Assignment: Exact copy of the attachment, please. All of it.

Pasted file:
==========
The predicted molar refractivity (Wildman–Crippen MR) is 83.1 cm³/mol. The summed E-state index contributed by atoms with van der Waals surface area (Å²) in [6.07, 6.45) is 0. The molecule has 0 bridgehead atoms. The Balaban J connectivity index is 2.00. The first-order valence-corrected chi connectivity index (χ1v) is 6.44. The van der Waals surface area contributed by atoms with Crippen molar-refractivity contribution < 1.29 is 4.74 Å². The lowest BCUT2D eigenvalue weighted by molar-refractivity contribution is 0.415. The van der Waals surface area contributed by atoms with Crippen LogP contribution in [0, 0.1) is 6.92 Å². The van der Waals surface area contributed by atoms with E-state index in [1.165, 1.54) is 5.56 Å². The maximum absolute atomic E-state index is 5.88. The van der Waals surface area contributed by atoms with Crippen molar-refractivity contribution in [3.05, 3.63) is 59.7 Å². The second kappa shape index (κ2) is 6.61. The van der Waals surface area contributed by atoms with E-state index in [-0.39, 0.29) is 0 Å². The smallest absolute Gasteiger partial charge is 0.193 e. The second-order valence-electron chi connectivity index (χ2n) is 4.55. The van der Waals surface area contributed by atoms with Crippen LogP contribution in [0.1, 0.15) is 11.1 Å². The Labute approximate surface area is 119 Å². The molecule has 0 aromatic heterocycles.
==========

The predicted molar refractivity (Wildman–Crippen MR) is 83.1 cm³/mol. The summed E-state index contributed by atoms with van der Waals surface area (Å²) in [6.07, 6.45) is 0. The molecule has 0 bridgehead atoms. The Balaban J connectivity index is 2.00. The first-order valence-corrected chi connectivity index (χ1v) is 6.44. The van der Waals surface area contributed by atoms with Crippen molar-refractivity contribution < 1.29 is 4.74 Å². The lowest BCUT2D eigenvalue weighted by molar-refractivity contribution is 0.415. The van der Waals surface area contributed by atoms with Crippen LogP contribution in [0, 0.1) is 6.92 Å². The van der Waals surface area contributed by atoms with E-state index in [1.165, 1.54) is 5.56 Å². The maximum absolute atomic E-state index is 5.88. The van der Waals surface area contributed by atoms with Crippen molar-refractivity contribution in [3.05, 3.63) is 59.7 Å². The second kappa shape index (κ2) is 6.61. The van der Waals surface area contributed by atoms with E-state index in [-0.39, 0.29) is 0 Å². The smallest absolute Gasteiger partial charge is 0.193 e. The second-order valence-electron chi connectivity index (χ2n) is 4.55. The van der Waals surface area contributed by atoms with Crippen LogP contribution in [0.1, 0.15) is 11.1 Å². The Labute approximate surface area is 119 Å². The molecule has 0 aromatic heterocycles.